Tasks, reviews and updates, oh my.

A variety of witterings for your delectation and cogitation today, so let’s begin with a little DIY activity. For today’s activity you will need: one PC; one DVI to HDMI cable with bandwidth enough for 1080p signal transfers; one Xbox; one HDMI to HDMI cable; one ‘modest’ of size TV capable of true 1920×1080 1080p resolution with one to one pixel scanning, I can recommend the one that I have recently purchased, the Toshiba Regza 32XV555DB; and a nice cup of tea.

Connect the PC to one of the TV’s HDMI inputs using the DVI to HDMI cable. Select said HDMI input on the TV and, if your TV is like the one I have, pick the mode which gives a one-to-one pixel scan, thus bypassing overscan and all those other funky post-processing features that TVs tend to apply to video signals to make them look delicious and lustrous, but which make a PC signal look like an 8-bit render of Picasso’s Three Musicians. For me this was enabled by selecting either of the Game or PC modes of operation on the appropriate input. Next, ensure that the sharpness level is suitably low, this option may make the lines of Bruce Campbell’s chin look as though it could cut through sheet steel when you’re viewing him in Army of Darkness, but when you are trying to read a PC display all it will do is make any text look blurred and ugly. I have set my sharpness level to zero (in fact the PC mode automagically sets this for you, I discovered the problem because I was originally using the Game mode which is meant for consoles and thus keeps the sharpness level set high), but it may be worth playing with the level to see if you can improve text rendering with modest levels of sharpness set; however, it’s not worth worrying too much as the output is quite splendid regardless. Bear in mind that the idea of this is mainly with respect to the PC being used as a gaming machine, it’s not an ideal solution for hours of lengthy text processing, say, because a TV is never going to be as good as an equivalent sized monitor. Essentially though, I wanted a general purpose screen that I could play PC games and console games on and which was suitably large in size. Getting a similar size of screen as a monitor, such as the 30″ Apple Cinema Display, would have meant a lot more cost, more faff with trying to get both the console and the PC easily connected, and when using the PC, running the screen at a native resolution that is insanely high such that my lowly gaming rig would struggle to run many of today’s games at any decent sort of frame rate. So far my idea has worked wonderfully for what I wanted: the PC output looks great, it’s not perfect, but understand when I say this that I’m trying to address those hardcore PC aficionados who would scoff at running a 1920×1080 resolution on a display of 32″. In actuality, and practically speaking, it looks marvellous, with the couple of games that I’ve played so far, World of Goo and World of Warcraft (still waiting for the crossover World of Goocraft), looking fantastic. One further word of advice: in games such as World of Warcraft you should make use of the UI scaling to increase the size of the overall UI display first before trying to tweak individual fonts to be of a size that is more legible. I spent an age tweaking the fonts on all my various UI elements before realising that the stats on my character pane were still quite small and hard to make out and that there was no option to increase those fonts. Inspiration struck shortly thereafter, like a Verigan’s Fist to the back of the head, and I adjusted the UI scale. And then spent ages reducing all the fonts back to how they were originally. The result: splendid World of Warcraft views in 32-inch-o-vision which, when you’re sitting at the screen as though it were a PC monitor, is really quite impressive.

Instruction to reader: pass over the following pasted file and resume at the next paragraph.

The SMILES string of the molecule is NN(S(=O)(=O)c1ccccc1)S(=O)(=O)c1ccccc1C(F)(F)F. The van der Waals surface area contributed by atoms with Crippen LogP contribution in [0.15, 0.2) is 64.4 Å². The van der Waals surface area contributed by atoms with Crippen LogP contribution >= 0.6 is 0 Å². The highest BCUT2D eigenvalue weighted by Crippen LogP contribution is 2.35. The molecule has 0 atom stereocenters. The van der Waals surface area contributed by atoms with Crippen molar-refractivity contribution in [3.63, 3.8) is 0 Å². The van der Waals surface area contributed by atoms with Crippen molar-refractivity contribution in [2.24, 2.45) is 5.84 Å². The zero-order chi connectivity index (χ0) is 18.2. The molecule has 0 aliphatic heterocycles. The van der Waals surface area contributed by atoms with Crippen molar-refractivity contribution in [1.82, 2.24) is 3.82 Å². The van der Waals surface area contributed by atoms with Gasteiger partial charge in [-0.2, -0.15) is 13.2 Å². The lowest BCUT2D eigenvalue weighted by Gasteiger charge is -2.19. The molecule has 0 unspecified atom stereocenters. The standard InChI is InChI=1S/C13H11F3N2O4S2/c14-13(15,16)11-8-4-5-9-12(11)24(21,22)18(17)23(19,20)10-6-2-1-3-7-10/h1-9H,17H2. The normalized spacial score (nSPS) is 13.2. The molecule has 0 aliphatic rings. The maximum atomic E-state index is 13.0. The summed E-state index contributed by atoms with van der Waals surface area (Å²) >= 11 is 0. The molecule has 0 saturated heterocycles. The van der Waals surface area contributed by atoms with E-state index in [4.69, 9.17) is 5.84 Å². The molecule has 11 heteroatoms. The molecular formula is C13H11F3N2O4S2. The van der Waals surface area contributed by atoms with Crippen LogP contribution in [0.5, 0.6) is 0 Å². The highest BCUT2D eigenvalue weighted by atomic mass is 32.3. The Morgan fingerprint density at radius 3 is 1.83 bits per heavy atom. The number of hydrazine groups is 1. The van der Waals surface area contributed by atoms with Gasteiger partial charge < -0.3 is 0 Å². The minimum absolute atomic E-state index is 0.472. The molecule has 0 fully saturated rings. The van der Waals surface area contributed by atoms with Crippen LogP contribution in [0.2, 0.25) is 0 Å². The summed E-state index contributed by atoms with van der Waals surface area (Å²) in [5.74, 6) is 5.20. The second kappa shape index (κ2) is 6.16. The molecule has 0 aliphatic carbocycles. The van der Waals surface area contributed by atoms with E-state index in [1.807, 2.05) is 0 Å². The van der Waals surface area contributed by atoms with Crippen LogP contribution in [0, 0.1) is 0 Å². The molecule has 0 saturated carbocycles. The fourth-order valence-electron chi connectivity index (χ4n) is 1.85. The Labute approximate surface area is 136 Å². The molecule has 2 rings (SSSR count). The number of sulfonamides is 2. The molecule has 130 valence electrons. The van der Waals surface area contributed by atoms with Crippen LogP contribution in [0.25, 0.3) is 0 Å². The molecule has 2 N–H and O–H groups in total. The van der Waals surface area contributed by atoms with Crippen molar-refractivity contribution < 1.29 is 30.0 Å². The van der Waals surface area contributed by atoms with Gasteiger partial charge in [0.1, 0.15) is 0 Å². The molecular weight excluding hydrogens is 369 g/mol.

You may drink your cup of tea now, or save it for later. I shall drink mine now.

Ahhhh, lovely.